On the issue of the economy, one of the biggest hurdles faced by Governor Romney in Ohio was that Governor Kasich simply couldn’t stop promoting how great Ohio was doing under his leadership (and coincidently President Obama’s leadership), as evidenced by Ohio’s unemployment rate. Forget for a moment whether Ohio’s unemployment rate is as good as President Obama and Governor Kasich say it is, the Obama campaign couldn’t find a better spokesman for their point on unemployment in Ohio than Governor Kasich. The Left made great hay out of those awkward campaign appearances where Governor Kasich would trump his success as Governor Romney sat with a pained look on his face. Who were voters supposed to believe — President Obama and Governor Kasich or Governor Romney? According to the Ohio exit poll, for the 32% of Ohioans who named unemployment as a top problem they faced, President Obama won that group by 5 percent.

Finally, we conservatives rightly believe that the federal deficit and debt are growing problems that could eventually lead our great nation on the same path of decline as Rome. The problem for us is we tend to speak about it with lots of facts and figures (there is that mind, again) and not with enough heart. The other problem for us is that the debt crisis is “in the future.”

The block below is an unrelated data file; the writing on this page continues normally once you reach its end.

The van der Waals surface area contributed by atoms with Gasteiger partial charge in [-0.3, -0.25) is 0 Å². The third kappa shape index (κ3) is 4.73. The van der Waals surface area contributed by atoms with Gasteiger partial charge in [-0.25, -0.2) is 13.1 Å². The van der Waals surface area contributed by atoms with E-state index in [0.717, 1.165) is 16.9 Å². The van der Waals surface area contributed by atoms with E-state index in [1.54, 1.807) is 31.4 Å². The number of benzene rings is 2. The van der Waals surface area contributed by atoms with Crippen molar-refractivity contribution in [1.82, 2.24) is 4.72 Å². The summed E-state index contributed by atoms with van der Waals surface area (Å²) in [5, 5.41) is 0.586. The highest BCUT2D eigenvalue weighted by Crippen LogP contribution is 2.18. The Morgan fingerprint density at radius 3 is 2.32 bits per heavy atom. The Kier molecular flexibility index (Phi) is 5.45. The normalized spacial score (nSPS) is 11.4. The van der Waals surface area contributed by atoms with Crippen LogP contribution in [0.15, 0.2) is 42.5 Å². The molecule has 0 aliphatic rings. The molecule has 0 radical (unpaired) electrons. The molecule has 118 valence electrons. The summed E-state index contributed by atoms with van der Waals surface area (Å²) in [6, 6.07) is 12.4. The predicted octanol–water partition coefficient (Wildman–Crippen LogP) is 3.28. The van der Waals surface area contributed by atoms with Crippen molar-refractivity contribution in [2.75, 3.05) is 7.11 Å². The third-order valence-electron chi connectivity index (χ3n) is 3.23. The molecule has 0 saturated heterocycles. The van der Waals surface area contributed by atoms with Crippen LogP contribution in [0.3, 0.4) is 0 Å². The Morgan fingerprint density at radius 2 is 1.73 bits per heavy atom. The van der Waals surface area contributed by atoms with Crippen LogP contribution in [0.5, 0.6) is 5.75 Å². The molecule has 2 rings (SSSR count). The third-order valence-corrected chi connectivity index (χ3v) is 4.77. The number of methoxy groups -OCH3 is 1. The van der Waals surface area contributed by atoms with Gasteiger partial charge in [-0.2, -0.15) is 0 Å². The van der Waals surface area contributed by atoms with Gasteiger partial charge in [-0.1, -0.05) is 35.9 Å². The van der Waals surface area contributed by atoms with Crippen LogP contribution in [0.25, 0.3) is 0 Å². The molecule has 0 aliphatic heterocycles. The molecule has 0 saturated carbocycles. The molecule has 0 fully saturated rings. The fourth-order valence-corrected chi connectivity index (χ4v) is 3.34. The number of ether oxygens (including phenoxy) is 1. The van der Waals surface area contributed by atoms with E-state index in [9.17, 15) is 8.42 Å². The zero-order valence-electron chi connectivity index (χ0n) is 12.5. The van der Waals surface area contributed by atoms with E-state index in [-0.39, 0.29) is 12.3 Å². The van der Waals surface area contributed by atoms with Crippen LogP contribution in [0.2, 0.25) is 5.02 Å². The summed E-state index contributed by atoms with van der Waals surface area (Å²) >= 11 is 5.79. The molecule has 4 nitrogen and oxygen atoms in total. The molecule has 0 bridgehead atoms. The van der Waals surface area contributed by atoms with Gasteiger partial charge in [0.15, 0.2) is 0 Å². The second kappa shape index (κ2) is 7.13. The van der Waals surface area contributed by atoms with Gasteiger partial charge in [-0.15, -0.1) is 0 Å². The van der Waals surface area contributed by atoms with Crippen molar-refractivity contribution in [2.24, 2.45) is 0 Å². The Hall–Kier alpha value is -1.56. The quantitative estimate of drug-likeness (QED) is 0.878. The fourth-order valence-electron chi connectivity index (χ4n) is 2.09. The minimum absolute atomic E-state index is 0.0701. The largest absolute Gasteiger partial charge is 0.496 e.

In contrast, the Left focuses on health care and the impact health care has on people today, with lots of personal, compelling stories by real people facing real crises. After the economy, 14% of Ohioans named the federal budget deficit as the top problem, with Governor Romney winning those voters with 71% of the vote. Approximately 20% of Ohioans named health care as the top problem, with President Obama winning those voters with 73% of the vote. That 6% greater share of voters on health care who went for President Obama by 2% more than Ohioans went for Governor Romney on the deficit is what turned Governor Romney’s 2% advantage on the economy to President Obama’s 2% win overall.

Digging a little deeper on the health care issue shows something else. Because President Obama won those who favored expanding ObamaCare or leaving it as is by 74 percent, he prevailed overall on the question of what to do about ObamaCare by 1 percent. For that critical victory, President Obama should thank Supreme Court Chief Justice John Roberts. Keep in mind, just one year earlier, 67% of Ohioans voted in favor of Ohio’s Health Care Freedom Act that expressly opposed ObamaCare. The Supreme Court win in June clearly bolstered President Obama’s position on health care in Ohio.

Fundamentally, Republicans chose to fight on issues that wouldn’t help Governor Romney in Ohio because (1) reality beats theory, (2) our own team undermined the message, and (3) this wasn’t a national security election.